Reply

    • Marisa Molinaro
      May 30, 2017 @ 10:20:29

      Janean,

      I completely agree with your reservations about the exam! The subjectivity of some of the questions makes me nervous that I will end up over analyzing and then answering incorrectly. Although I do find myself glad that it is this way rather than a multiple choice set up where we are expected to memorize all the terms and then simply regurgitate it. I also am very thankful for my internship experience and this allowed me to solidify my goals of working with children and adolescents long term. We are very fortunate that we had great experiences at our internships and that they offered us further positions within the company.

      Reply

    • Meagan Monteiro
      May 31, 2017 @ 17:29:08

      Janeen,

      I am glad that you mentioned how the test can be tricky. Especially after doing the practice, it is clear that you cannot think too much about each question, and really have to go off the little information that they give you. I think the more we are exposed to the test, the better off we will be, but preparing for the test will definitely be stressful. You mentioned being worried about testing, I think we can all relate, but give yourself some credit, you have made it this far!!

      Reply

    • cpopores
      Jun 01, 2017 @ 11:26:15

      Janean,

      I share your concerns about the licensure exam. Part of me thinks that it probably won’t be as bad as it’s made out to be, but part of me is also very nervous. The test format is very different than what we’re used to, and after going through the practice questions on Tuesday, it does feel very subjective. It opened my eyes to the fact that even if I know CBT, I still need to know what other methods are used. I also think I may fall into not choosing enough answers because I’m so afraid of having too many bad guesses! Hopefully, as we practice we’ll get more used to how it’s set up and how the people who create the exam “think.”

      Reply

  11. Emily Noyes
    May 30, 2017 @ 09:58:18

    Thinking about my next step post-graduation is a bit anxiety provoking. One of my main concerns is applying for jobs, because I feel as though I am not very confident in my ability to properly search for jobs and know what is out there. At this point I have done minimal job searches. I do know of the available resources available out there on the internet, but I feel slightly anxious that I do not have full knowledge on this process. Being in my last semester, I know that this is something that I need to familiarize myself with, as I will be out in the field searching for a job in the very near future. At this point I know what type of population that I want to work with, however, I want to work in a different setting than I did during my internship. Since I have limited experience working with children and adolescents, I am worried that by starting in a new setting, it might not be a good fit for me. I hope that this class will allow me to obtain more insight into the job search process and help me feel more confident in helping me seek out jobs and know what and what not to look for. I am also a little unclear as to the specific types of jobs that are offered to those that are unlicensed. I am interested in working in an outpatient setting, and would like to gain further information as to what could be available to me after I graduate.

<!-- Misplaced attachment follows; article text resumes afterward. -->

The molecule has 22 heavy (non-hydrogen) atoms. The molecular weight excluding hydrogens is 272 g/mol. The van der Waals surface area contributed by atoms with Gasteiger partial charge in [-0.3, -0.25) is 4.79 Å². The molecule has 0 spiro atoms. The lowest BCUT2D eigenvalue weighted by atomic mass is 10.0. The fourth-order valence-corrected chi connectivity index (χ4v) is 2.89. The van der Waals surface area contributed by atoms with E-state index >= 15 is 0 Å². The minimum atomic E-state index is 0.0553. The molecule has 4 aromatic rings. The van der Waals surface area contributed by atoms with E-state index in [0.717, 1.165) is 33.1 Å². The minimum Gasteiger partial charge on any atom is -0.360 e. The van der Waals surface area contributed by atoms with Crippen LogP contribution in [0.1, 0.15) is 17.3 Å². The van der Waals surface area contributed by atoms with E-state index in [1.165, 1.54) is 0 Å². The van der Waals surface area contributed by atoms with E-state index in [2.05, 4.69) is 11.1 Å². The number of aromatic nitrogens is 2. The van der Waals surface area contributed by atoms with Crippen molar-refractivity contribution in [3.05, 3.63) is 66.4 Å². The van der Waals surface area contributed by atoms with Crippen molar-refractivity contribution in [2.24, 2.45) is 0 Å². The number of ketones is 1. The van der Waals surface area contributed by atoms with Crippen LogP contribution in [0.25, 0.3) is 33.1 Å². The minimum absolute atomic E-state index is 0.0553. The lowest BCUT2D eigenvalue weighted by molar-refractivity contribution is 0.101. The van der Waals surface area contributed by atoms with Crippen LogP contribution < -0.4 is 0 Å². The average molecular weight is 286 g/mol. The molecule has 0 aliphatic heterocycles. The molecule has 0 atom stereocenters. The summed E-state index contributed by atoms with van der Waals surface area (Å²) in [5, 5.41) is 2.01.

As with many students, I am concerned and feeling a little uneasy about the LMHC exam. I have been told that for some people taking the exam closer to when they graduate is better, and for others it is best to wait until you have most of your licensure hours completed. I am curious as to when would be the best time for me to take this. I am looking forward to discussing the exam in class so that I can gain a better understanding to the whole process. I think that it will ease some of my anxiety knowing what to expect. I am also wondering what I should expect for the material on the exam itself, and what I can do to better prepare myself

    Reply

    • Stephanie Halley
      May 30, 2017 @ 23:18:07

      Emily,

      I definitely relate to your concerns in your ability to search for a job. There are so many jobs out there, but I feel that fogs maybe some hidden gems, or highlights some scam, not-so-great jobs. Then there are concerns with what salary should we get? What benefits should we look for? etc, etc.

      I also agreed with your point about the fears of timeline with obtaining LMHC, specifically with taking the exam right away vs after the two years. I have been debating back and forth as well and they both definitely have their pros and cons and I don’t know if there is one direct, “right” answer.

      Reply

  12. Marisa Molinaro
    May 30, 2017 @ 10:17:03

    1. When I think about my next professional/career steps after graduation I am both excited and nervous. I have been offered a full time position from where I interned which helps to alleviate some of the panic and stress that I have about not finding a job. However, it does make me a little nervous that I am settling for comfort rather than making the correct career move for myself. I think that I have a lot of reservations about making a decision because it is comfortable rather than making one that has the potential to set me up for a better financial and professional future long term. I would like to still apply for other positions and hopefully go on some interviews to either solidify the decision that I have made to stay at my internship placement, or go in another direction and take a position somewhere else. I feel that this class will greatly help me with making this decision in a more confident way and also preparing me for the application and interview process.